If your smartphone hasn't altered your reality enough, U.S. Bank is just about ready with a downloadable app that lets users locate ATMs and bank branches with "augmented reality" technology.

Yes, locator apps abound. But they're evolving from the traditional two-dimensional Mapquest-type street maps with pins on them into real-time street views from the phone's camera, with overlay mixing other digital information such as GPS data.

Hold the phone in front of you to position yourself, and the locations of the nearest U.S. Bank ATMs will pop up.

Called Find US+, the app is part of the latest blitz of developments in mobile banking as lenders race to sink their hooks deeper into customers' digital lives.

Minneapolis-based U.S. Bank is almost done testing its new app, which is not yet available to the public. Mobile transactions are often more profitable for banks because the customers are less costly to serve, plus they're trying to meet the raised expectations for convenience and control that Gen Y customers have, said Mark Schwanhausser, a senior analyst at Javelin Strategy & Research.

"We call them 'monkeyhawks,'" Schwanhausser said.

Mobile banking customers tend to be younger (18 to 44), more affluent and not Caucasian, according to Javelin's research.

While augmented reality is now catching on in banking, it's alive and well in other sectors. Valpak, the coupon company owned by Atlanta-based Cox Media Group, has been using metaio inc.'s junaio mobile augmented reality app to allow smartphone users to point their cameras at something and instantly receive coupons from nearby retailers.

Augmented reality covers much more than just geolocation, said a spokesman for metaio, which is based in Munich. Macy's, for instance, uses its app to enhance the in-store experience of customers pointing their smartphones at one of the retailer's current "Brazil" displays.

Dominic Venturo, chief innovation officer for U.S. Bank Payments Services, said a handful of European banks have been using the newfangled locator apps for about two years, but he's aware of only one other U.S. bank offering it, Pittsburgh-based PNC Financial Services Group. Venturo speculated that European banks are a bit ahead because the United States was slower to adopt smartphones.

The new app doesn't solve a big problem. Customers weren't necessarily asking for Find US+, Venturo said. But he said it will be particularly useful for travelers navigating unfamiliar cities, since travelers need cash.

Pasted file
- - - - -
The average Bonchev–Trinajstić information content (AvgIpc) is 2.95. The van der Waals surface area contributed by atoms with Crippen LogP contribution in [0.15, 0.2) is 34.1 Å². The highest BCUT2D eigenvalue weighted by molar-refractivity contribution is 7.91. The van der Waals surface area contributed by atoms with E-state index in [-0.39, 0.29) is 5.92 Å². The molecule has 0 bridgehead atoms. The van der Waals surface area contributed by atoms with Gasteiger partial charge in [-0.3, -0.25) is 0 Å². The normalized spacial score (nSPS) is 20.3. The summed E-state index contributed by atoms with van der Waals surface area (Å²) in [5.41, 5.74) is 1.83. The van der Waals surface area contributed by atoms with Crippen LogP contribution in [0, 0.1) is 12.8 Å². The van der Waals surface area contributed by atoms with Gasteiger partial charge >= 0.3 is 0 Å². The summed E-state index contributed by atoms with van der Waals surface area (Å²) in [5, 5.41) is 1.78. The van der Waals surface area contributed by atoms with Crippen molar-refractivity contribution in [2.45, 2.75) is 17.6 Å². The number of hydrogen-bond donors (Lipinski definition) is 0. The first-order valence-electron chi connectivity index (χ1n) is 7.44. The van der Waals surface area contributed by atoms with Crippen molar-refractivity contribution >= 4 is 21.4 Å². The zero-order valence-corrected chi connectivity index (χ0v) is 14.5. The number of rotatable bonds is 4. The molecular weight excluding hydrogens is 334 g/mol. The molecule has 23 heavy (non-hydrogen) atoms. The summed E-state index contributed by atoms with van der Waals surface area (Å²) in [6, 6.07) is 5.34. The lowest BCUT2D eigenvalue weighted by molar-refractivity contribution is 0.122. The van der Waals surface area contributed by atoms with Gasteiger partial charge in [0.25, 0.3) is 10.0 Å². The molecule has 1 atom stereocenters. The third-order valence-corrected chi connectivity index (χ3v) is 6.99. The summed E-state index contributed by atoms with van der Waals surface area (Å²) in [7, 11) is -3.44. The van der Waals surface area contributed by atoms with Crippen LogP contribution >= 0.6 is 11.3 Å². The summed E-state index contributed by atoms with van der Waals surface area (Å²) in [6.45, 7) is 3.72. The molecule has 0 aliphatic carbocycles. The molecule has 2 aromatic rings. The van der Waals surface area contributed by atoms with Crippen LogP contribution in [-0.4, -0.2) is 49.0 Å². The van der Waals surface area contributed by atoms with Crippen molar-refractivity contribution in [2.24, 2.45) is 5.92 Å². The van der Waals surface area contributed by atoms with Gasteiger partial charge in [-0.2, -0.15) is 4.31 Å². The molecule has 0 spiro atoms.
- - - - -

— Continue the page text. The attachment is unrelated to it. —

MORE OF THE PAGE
"We run across this a lot in our research," Venturo said.

Then there's the cool factor. One reason banks are chasing mobile technology is to position themselves as innovative, tech-savvy brands that appeal to younger consumers.

That's particularly important for U.S. Bank, Schwanhausser said, because the bank is "trying to freshen up its clientele." He gives Venturo high marks.

"I think that's a key issue for them," he said. "They have a history that involves farming communities and more people who are not the first-adopter types. It needs to be able to compete with the giant banks."

In a report last fall, Javelin ranked U.S. Bank No. 12 in best-of-class mobile banking. Rival Wells Fargo was No. 2, and JPMorgan Chase was No. 1.

U.S. Bank first announced the new augmented reality locator app tests in April, and gave a pilot version for Apple's iPhone to hundreds of U.S. Bank employees around the country to download and test.

Now it's getting ready to survey everyone for feedback on a range of factors, which will help decide whether to integrate the augmented reality app into U.S. Bank's general mobile banking app, or keep it separate. When it's launched, the app will work on iPhone, Android and Blackberry. There's no launch date yet.

The bank's experiment with the augmented reality locator app could hold other value.

"We've had some people say 'Hey, this is really interesting. But could you do this instead?', which has led to some new ideas," said Venturo. Those new ideas are still baking.

Jennifer Bjorhus • 612-673-4683